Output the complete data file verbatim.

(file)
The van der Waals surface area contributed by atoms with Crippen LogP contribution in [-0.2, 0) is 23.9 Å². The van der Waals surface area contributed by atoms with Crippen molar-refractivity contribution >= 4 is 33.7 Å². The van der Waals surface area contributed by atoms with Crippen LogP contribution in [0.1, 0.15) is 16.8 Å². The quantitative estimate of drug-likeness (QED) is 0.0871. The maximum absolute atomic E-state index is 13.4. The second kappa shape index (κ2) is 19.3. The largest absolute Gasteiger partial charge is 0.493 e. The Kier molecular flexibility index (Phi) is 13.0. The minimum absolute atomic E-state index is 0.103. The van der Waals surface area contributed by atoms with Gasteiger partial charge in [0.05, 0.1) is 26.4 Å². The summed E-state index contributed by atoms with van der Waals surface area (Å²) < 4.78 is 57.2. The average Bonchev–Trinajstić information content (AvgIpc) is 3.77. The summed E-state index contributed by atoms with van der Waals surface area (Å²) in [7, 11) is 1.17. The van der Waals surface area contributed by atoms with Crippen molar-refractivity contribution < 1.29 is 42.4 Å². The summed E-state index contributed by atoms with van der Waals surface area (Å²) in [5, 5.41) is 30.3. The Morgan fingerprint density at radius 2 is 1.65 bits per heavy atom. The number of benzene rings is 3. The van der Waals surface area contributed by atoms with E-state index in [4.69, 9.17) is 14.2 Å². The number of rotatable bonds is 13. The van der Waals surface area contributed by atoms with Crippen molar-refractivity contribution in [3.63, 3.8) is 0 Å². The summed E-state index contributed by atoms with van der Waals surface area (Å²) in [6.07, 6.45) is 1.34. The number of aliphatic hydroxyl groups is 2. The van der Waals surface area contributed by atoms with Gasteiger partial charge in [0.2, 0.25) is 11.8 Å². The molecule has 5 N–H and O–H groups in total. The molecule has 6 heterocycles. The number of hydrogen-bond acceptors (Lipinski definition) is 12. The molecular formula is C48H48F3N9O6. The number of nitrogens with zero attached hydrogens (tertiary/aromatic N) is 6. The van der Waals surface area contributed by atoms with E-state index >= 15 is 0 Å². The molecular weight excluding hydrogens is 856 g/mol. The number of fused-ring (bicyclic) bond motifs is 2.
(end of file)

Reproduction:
The van der Waals surface area contributed by atoms with Crippen LogP contribution in [-0.2, 0) is 23.9 Å². The van der Waals surface area contributed by atoms with Crippen molar-refractivity contribution >= 4 is 33.7 Å². The van der Waals surface area contributed by atoms with Crippen LogP contribution in [0.1, 0.15) is 16.8 Å². The quantitative estimate of drug-likeness (QED) is 0.0871. The maximum absolute atomic E-state index is 13.4. The second kappa shape index (κ2) is 19.3. The largest absolute Gasteiger partial charge is 0.493 e. The Kier molecular flexibility index (Phi) is 13.0. The minimum absolute atomic E-state index is 0.103. The van der Waals surface area contributed by atoms with Gasteiger partial charge in [0.05, 0.1) is 26.4 Å². The summed E-state index contributed by atoms with van der Waals surface area (Å²) < 4.78 is 57.2. The average Bonchev–Trinajstić information content (AvgIpc) is 3.77. The summed E-state index contributed by atoms with van der Waals surface area (Å²) in [7, 11) is 1.17. The van der Waals surface area contributed by atoms with Crippen molar-refractivity contribution < 1.29 is 42.4 Å². The summed E-state index contributed by atoms with van der Waals surface area (Å²) in [5, 5.41) is 30.3. The Morgan fingerprint density at radius 2 is 1.65 bits per heavy atom. The number of benzene rings is 3. The van der Waals surface area contributed by atoms with E-state index in [4.69, 9.17) is 14.2 Å². The number of rotatable bonds is 13. The van der Waals surface area contributed by atoms with Crippen molar-refractivity contribution in [3.63, 3.8) is 0 Å². The summed E-state index contributed by atoms with van der Waals surface area (Å²) in [6.07, 6.45) is 1.34. The number of aliphatic hydroxyl groups is 2. The van der Waals surface area contributed by atoms with Gasteiger partial charge in [0.2, 0.25) is 11.8 Å². The molecule has 5 N–H and O–H groups in total. The molecule has 6 heterocycles. The number of hydrogen-bond acceptors (Lipinski definition) is 12. The molecular formula is C48H48F3N9O6. The number of nitrogens with zero attached hydrogens (tertiary/aromatic N) is 6. The van der Waals surface area contributed by atoms with E-state index >= 15 is 0 Å². The molecular weight excluding hydrogens is 856 g/mol. The number of fused-ring (bicyclic) bond motifs is 2.